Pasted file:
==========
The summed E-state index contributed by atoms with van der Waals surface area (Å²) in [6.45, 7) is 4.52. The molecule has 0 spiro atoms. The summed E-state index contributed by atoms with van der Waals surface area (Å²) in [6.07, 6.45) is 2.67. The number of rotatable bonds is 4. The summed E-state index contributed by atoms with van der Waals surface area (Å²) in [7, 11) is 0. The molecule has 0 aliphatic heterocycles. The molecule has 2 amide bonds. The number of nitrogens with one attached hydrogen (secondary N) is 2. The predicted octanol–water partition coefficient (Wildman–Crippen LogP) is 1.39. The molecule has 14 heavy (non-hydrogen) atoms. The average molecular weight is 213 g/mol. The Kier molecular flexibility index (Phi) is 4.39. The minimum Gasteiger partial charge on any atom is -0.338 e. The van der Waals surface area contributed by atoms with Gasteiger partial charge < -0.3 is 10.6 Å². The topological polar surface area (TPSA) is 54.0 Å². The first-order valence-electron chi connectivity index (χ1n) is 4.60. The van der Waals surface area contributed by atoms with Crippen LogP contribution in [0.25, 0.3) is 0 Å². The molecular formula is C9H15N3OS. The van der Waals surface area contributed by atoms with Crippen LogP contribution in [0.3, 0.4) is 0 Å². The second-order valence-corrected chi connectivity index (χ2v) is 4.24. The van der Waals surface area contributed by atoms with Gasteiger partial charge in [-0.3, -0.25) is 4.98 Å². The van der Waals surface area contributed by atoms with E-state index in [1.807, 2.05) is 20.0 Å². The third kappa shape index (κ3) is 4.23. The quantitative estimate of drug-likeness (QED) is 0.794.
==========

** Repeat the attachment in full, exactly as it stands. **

The summed E-state index contributed by atoms with van der Waals surface area (Å²) in [6.45, 7) is 4.52. The molecule has 0 spiro atoms. The summed E-state index contributed by atoms with van der Waals surface area (Å²) in [6.07, 6.45) is 2.67. The number of rotatable bonds is 4. The summed E-state index contributed by atoms with van der Waals surface area (Å²) in [7, 11) is 0. The molecule has 0 aliphatic heterocycles. The molecule has 2 amide bonds. The number of nitrogens with one attached hydrogen (secondary N) is 2. The predicted octanol–water partition coefficient (Wildman–Crippen LogP) is 1.39. The molecule has 14 heavy (non-hydrogen) atoms. The average molecular weight is 213 g/mol. The Kier molecular flexibility index (Phi) is 4.39. The minimum Gasteiger partial charge on any atom is -0.338 e. The van der Waals surface area contributed by atoms with Gasteiger partial charge < -0.3 is 10.6 Å². The topological polar surface area (TPSA) is 54.0 Å². The first-order valence-electron chi connectivity index (χ1n) is 4.60. The van der Waals surface area contributed by atoms with Crippen LogP contribution in [0.25, 0.3) is 0 Å². The molecular formula is C9H15N3OS. The van der Waals surface area contributed by atoms with Crippen LogP contribution in [0.3, 0.4) is 0 Å². The second-order valence-corrected chi connectivity index (χ2v) is 4.24. The van der Waals surface area contributed by atoms with Gasteiger partial charge in [-0.3, -0.25) is 4.98 Å². The van der Waals surface area contributed by atoms with E-state index in [1.807, 2.05) is 20.0 Å². The third kappa shape index (κ3) is 4.23. The quantitative estimate of drug-likeness (QED) is 0.794.